Just found this in the help docs -
"Note that manually moving the playhead when auto-scroll is enabled, automatically disables the function." So looks like they've just removed the function sticking on, which was bloody useful!!!!
Found that the auto-scroll re-engages on WAVs but not MP3s
Since Audition decodes all file formats to wav - the only file format it can open - this seems a little unlikely!
I don't really understand what you mean by "Audition decodes all file formats to wav - the only file format it can open" - I open and edit MP3s all the time, saving them in place as MP3s etc. Unless you mean as some sort of floating cache it's how audition processes the MP3s in playback, but that just sounds like a really weird and unneccesary process for them to impliment. The only audio format I have used where it forces me to save as a new format copy is M4As.
But it doesn't matter now as on re-opening audition both formats work the same whay now and auto-scroll re-engages. This is without me changing any settings etc. so it's just weird. All day yesterday I had to re-engage the auto-scroll with A whilst editing, but today I don't....
Well let me help you understand a little more...
You categorically do not edit MP3 files in Audition! What you are doing is decoding an MP3 file so it opens as a wav file. When you re-save it you are re-encoding it back to MP3, which is a lossy process. If you do this over and over again, it becomes pretty much unlistenable to unless you really aren't fussy. The helpx page is slightly misleading when it says Audition can 'open' them, because the only thing it can do is decode them. There's very little real editing you can do to an encoded MP3; you can make cuts in them, and do some volume alteration, but that's all you can do to an undecoded one; all other operations require a decode. You can find a few actual MP3 editors around (they are generally free downloads) but hardly anybody uses them because of the limitations.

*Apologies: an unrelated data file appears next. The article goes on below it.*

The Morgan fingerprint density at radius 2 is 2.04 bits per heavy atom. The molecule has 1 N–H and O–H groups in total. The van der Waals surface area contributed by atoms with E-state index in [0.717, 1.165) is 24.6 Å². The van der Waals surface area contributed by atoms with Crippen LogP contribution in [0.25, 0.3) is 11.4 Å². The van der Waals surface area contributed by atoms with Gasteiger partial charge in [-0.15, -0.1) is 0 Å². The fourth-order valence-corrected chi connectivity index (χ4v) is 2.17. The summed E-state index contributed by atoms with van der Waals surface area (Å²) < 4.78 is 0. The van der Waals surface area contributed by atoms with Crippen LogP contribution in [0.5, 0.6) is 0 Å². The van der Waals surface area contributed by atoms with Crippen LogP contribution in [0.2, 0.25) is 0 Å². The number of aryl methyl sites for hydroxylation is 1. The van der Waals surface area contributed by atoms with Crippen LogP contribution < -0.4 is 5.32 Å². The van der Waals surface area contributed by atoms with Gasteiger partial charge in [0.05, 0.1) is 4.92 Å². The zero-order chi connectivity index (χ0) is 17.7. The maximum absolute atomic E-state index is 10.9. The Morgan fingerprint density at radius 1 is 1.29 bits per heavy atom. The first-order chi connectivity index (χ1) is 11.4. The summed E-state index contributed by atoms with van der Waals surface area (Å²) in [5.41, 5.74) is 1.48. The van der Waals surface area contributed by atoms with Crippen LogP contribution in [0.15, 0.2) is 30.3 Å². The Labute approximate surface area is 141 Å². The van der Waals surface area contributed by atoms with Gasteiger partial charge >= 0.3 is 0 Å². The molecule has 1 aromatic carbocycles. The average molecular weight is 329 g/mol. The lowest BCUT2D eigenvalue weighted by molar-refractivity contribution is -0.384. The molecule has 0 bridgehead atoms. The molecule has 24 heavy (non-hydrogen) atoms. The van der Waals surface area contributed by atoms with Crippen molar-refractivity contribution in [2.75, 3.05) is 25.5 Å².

MP3 was designed only as a distribution format - the one you use after you've edited your wav file. I realise that a lot of people don't use it in that way and continue with the rather lossy process of editing them in Audition.
But the auto-scroll behaviour is still a bit of a mystery.
Thanks for the info, very interesting.
That does make sense, why it takes a good while of "thinking" to open an MP3 for example.
Whilst it initially didn't make sense to me why they would do it this way, your explanation of MP3's editing limitations clarifies it. So this is the same with most DAWs?
I only edit MP3s as that is what some clients provide, if i'm given WAVs I stay in WAV until final export. Interesting though, I wonder how many times you could edit a single file before it became genuinely bad, surely there would be a bigger conversation around it if it was really bad? Or is there one and I just haven't noticed it? I imagine a lot of people are unaware of this, but I could have been the only one I suppose. Plus I guess like you have mentioned the bar can be quite low for people, especially with simple podcasts. When I am being sent an M4A or a 112kbps MP3 to edit, desire for high fidelity was cut at source.
Again, cheers for the info, very enlightening
It's the same with all DAWs - for exactly the same reason! As for how fast they degrade - well it depends upon the initial encoding rate. If it's 128k or less then it isn't going to take very many re-encodes at all.